We also acknowledge that the prefatory phrase in subdivision (f)(1) refers only to “any other law.”  (Emphasis added.)   Impliedly, the “three strikes” provisions are not mandatory if section 667 itself permits courts to strike prior convictions after they have been properly established.   However, section 667 does not do so.

Subdivision (f)(1) further provides that “[t]he prosecuting attorney shall plead and prove each prior felony conviction except as provided in paragraph (2).”   Subdivision (f)(2) provides, “The prosecuting attorney may move to dismiss or strike a prior felony conviction allegation in the furtherance of justice pursuant to Section 1385, or if there is insufficient evidence to prove the prior conviction.   If upon the satisfaction of the court that there is insufficient evidence to prove the prior felony conviction, the court may dismiss or strike the allegation.”

In determining the meaning of subdivision (f)(2), we must read it with reference to the other “three strikes” provisions.  (See People v. Thomas, supra, 4 Cal.4th at p. 210, 14 Cal.Rptr.2d 174, 841 P.2d 159.)   As noted above, subdivisions (c) and (e) make their sentencing and penalty provisions mandatory after prior conviction allegations have been “pled and proved.”   The first sentence of subdivision (f)(1) does likewise, albeit implicitly.   Clearly, these provisions reflect a legislative intent that recidivists suffer the consequences of prior convictions provided by the “three strikes” law after those prior convictions have been formally established.   However, by making these consequences mandatory only after the allegations have been proved, these provision imply a distinction between pre- and post-trial stages of the proceedings on prior conviction allegations.  (See People v. O'Donnell (1995) 40 Cal.App.4th 943, 47 Cal.Rptr.2d 333.)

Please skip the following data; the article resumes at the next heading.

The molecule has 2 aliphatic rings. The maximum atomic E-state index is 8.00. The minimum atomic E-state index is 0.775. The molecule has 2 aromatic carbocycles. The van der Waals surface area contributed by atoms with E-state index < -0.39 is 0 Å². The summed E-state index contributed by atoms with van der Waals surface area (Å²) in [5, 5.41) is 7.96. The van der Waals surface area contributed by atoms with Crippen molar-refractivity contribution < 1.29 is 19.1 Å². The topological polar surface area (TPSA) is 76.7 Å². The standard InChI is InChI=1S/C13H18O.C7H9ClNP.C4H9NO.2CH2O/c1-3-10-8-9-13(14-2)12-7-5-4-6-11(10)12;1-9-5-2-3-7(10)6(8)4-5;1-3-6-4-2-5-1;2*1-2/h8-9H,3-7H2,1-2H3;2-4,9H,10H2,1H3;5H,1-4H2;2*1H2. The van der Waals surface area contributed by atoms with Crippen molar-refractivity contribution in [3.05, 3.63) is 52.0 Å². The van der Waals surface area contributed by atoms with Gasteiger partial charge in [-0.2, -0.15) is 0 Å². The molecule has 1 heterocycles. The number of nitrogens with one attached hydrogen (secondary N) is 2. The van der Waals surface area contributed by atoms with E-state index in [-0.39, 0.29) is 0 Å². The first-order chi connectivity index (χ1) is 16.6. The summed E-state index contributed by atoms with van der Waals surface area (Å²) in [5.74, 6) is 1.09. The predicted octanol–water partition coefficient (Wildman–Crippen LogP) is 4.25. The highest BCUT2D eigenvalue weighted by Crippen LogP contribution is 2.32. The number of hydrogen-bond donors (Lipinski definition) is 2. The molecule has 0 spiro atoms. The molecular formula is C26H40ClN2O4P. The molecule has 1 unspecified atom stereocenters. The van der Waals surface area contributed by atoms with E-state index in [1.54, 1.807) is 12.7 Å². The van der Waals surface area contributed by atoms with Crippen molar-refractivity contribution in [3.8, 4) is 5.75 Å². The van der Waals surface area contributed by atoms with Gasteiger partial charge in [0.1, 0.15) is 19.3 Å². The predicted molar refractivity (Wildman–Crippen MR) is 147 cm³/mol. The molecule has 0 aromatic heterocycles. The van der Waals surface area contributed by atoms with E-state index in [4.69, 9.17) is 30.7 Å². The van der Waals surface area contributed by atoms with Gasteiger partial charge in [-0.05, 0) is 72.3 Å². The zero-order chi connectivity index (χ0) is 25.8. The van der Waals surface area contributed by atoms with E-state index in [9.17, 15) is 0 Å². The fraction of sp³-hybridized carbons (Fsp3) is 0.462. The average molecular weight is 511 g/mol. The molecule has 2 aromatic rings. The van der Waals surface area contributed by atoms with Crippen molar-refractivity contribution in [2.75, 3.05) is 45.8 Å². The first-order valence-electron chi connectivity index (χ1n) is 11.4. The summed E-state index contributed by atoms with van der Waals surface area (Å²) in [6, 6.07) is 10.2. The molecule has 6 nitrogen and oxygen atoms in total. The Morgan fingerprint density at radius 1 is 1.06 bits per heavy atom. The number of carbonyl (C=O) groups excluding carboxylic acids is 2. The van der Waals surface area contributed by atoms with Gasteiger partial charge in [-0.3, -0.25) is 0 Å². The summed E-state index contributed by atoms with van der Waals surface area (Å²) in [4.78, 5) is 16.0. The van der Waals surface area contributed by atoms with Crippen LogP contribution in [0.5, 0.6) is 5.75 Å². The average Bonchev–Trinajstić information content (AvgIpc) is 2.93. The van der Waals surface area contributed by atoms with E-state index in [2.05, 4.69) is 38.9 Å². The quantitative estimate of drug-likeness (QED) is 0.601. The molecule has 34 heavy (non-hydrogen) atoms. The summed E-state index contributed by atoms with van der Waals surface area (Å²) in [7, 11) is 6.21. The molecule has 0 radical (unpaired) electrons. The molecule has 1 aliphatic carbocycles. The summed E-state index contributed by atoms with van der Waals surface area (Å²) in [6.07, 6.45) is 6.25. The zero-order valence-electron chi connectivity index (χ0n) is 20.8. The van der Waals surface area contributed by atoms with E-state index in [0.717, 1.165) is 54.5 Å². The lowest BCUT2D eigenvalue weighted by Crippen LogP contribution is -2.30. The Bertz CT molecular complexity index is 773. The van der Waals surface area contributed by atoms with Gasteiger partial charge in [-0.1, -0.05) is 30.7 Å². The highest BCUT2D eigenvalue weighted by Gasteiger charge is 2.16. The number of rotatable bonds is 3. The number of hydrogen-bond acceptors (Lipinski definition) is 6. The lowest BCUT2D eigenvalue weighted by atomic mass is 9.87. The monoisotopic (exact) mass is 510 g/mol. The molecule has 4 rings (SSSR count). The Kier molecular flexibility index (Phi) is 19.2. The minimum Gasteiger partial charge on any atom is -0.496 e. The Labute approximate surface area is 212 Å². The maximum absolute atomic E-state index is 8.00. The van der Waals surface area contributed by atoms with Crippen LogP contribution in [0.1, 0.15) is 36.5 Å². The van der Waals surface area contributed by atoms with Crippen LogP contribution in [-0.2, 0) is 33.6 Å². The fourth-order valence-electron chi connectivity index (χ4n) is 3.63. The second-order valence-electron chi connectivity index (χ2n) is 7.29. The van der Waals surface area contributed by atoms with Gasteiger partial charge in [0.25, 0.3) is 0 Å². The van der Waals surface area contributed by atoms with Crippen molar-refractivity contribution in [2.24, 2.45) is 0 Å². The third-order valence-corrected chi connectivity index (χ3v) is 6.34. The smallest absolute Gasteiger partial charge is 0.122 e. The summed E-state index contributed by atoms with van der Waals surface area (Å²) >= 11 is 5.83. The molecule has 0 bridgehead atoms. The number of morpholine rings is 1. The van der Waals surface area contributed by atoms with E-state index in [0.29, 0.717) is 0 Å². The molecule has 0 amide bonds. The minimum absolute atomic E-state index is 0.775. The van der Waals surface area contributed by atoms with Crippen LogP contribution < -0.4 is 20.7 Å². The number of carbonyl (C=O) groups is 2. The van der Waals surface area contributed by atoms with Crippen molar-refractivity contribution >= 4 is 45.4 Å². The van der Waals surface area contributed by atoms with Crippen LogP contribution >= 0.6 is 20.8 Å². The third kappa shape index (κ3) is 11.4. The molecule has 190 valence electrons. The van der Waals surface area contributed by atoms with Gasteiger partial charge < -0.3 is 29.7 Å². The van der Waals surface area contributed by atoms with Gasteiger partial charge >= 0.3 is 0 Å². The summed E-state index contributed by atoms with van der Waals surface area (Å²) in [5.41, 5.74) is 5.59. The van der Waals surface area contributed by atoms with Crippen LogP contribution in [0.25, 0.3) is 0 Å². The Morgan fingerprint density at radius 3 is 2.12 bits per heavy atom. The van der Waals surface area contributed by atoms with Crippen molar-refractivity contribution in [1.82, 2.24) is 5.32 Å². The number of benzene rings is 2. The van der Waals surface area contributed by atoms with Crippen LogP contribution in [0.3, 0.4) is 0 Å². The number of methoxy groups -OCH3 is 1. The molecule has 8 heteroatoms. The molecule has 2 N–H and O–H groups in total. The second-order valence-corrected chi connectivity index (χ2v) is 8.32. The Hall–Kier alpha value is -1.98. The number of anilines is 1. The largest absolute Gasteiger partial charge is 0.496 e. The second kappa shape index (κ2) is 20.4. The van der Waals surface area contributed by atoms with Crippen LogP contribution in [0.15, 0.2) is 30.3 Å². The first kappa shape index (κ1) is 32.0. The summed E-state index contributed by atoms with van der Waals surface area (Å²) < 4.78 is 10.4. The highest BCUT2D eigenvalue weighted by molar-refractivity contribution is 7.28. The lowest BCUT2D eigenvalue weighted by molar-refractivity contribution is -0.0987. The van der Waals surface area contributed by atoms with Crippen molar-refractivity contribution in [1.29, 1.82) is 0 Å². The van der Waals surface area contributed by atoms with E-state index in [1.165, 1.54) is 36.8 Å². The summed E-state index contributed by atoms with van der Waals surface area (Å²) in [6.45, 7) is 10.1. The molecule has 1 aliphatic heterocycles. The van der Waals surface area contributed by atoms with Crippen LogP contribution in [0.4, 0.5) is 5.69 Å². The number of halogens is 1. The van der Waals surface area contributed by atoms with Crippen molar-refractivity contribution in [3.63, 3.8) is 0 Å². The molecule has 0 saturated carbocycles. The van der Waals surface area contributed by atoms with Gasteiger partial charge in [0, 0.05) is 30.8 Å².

With this legislative distinction in mind, we conclude that the Legislature's use of the term “allegation” in subdivision (f)(2) was intended to refer only to the pleading, i.e., pretrial, stage of the proceedings, when prior convictions and the defendant's status as a potential recidivist have not yet been established.   Thus, whatever discretionary authority subdivision (f)(2) confers on prosecutors and courts may have in dealing with prior conviction allegations, that authority may only be exercised before allegations have been proved and become findings.10  A contrary conclusion that courts could strike priors after they have been proved would, in effect, nullify the mandatory language of subdivisions (c), (e), and (f)(1).   Such a conclusion is also inconsistent with the intent of section 667 to ensure longer sentences for recidivist offenders.

 Turning to the circumstances in this case, we note that defendant admitted he had prior convictions within the meaning of subdivision (d).   The record does not suggest that defendant's admission was induced by any agreement or representation that the prior convictions would later be stricken in furtherance of justice.   Only after admitting the prior convictions did defendant request that they be stricken.   At that time, however, the trial court lacked discretion to strike them under section 1385(a).